The purity and efficiency of judicial administration which, under our system, is largely government itself, depend as much upon the character, conduct and demeanor of attorneys in this great trust, as upon the fidelity and learning of courts, or the honesty and intelligence of juries.
“There is, perhaps, no profession after that of the sacred ministry, in which a high-toned morality is more imperatively necessary than that of the law. There is certainly, without any exception, no profession in which so many temptations beset the path to swerve from the line of strict integrity; in which so many delicate and difficult questions of duty are constantly arising. There are pitfalls and man-traps at every step, and the mere youth, at the very outset of his career, needs often the prudence and self-denial, as well as the moral courage, which belong commonly to riper years. High moral principle is his only safe guide; the only torch to light his way amidst darkness and obstruction.”—Sharswood.
No rule will determine an attorney's duty in the varying phases of every case. What is right and proper must, in the absence of statutory rules and authoritative code, be ascertained in view of the peculiar facts, in the light of conscience, and the conduct of honorable and distinguished attorneys in similar cases, and by analogy to the duties enjoined by the statute, and the rules of good neighborhood.
The following general rules are adopted by the Colorado Bar Association for the guidance of its members.
Duty of Attorneys to Courts and Judicial Officers. 1. The respect enjoined by law for courts and judicial officers is exacted for the sake of the office, and not for the individual who administers it. Bad opinion of the incumbent, however well founded, can not excuse the withholding of the respect due the office, while administering its functions.
2. The properties of the judicial station, in a great measure, disable the judge from defending himself against strictures upon his official conduct. For this reason, and because such criticisms tend to impair public confidence in the administration of justice, attorneys should, as a rule, refrain from published criticism of judicial conduct, especially in reference to causes in which they have been of counsel, otherwise than in courts of review, or when the conduct of a judge is necessarily involved in determining his removal from or continuance in office.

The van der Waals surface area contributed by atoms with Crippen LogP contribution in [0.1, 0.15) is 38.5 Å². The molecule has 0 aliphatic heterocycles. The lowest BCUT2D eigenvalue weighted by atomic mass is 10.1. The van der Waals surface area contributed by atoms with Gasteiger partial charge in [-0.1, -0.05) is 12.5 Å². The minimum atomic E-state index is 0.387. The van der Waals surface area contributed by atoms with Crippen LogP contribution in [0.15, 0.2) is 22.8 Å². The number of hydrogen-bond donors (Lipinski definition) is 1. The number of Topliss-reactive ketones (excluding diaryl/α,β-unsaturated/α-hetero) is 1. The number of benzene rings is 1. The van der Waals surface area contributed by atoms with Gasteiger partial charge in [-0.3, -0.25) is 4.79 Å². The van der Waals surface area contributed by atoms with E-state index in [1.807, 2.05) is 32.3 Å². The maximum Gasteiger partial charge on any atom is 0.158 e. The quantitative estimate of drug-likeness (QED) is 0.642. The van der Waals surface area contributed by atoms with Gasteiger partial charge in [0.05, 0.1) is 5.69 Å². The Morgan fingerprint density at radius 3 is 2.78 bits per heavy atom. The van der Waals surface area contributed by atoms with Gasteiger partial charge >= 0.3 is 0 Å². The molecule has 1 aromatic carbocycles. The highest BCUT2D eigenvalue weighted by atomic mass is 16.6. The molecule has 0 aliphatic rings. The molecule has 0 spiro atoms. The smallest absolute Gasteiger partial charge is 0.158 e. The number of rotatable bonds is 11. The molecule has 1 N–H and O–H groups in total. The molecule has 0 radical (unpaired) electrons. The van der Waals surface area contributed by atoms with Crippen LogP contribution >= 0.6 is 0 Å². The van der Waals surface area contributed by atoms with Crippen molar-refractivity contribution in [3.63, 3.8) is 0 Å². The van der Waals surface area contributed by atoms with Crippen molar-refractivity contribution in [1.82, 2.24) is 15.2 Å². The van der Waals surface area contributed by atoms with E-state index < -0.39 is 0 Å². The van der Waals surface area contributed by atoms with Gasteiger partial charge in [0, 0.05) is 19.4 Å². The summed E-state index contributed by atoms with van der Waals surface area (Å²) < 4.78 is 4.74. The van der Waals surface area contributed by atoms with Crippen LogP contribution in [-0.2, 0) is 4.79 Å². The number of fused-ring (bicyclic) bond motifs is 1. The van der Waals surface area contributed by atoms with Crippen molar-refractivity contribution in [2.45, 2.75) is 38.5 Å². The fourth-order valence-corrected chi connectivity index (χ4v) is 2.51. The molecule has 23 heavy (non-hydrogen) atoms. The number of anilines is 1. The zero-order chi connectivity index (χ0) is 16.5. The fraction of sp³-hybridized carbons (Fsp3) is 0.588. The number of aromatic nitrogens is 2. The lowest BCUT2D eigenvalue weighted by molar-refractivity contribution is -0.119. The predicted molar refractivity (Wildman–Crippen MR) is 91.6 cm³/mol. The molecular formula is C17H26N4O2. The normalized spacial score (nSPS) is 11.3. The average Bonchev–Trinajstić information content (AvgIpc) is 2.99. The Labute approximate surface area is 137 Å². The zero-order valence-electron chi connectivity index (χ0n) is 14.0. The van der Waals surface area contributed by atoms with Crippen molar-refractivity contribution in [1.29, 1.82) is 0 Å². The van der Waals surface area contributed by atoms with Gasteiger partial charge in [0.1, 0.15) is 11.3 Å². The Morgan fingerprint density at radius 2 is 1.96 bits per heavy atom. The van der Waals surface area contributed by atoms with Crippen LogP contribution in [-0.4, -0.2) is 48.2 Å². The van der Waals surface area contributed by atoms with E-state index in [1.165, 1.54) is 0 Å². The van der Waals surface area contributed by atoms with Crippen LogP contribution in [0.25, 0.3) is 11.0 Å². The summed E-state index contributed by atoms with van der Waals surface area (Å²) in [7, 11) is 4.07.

3. Marked attention and unusual hospitality to a judge, when the relations of the parties are such that they would not otherwise be extended, subject both judge and attorneys to misconstruction, and should be seduously avoided. A self-respecting independence in the discharge of the attorney's duties, which at the same time does not withhold the courtesy and respect due the judge's station, is the only just foundation for cordial personal and official relations between Bench and Bar. All attempts by means beyond these to gain special personal consideration and favor of a judge are disreputable.
4. Courts and judicial officers, in their rightful exercise of their functions, should always receive the support and countenance of attorneys against unjust criticism and popular clamor; and it is an attorney's duty to give them his moral support in all proper ways, and particularly by setting a good example in his own person of obedience to law.
5. The utmost candor and fairness should characterize the dealings of attorneys with the courts and with each other. Knowingly citing as authority an overruled case, or treating a repealed statute as in existence; knowingly misquoting the language of a decision or text-book; knowingly misquoting the contents of a paper, the testimony of a witness, or the language or argument of opposite counsel; offering evidence which it is known the court must reject as illegal, to get it before the jury, under guise of arguing its advisability, and all kindred practices, are deceits and evasions unworthy of attorneys.
Purposely concealing or withholding in the opening argument positions intended finally to be relied upon, in order that opposite counsel may not discuss them, is unprofessional. Courts and juries look with disfavor on such practices, and are quick to suspect the weakness of the cause which has need to resort to them.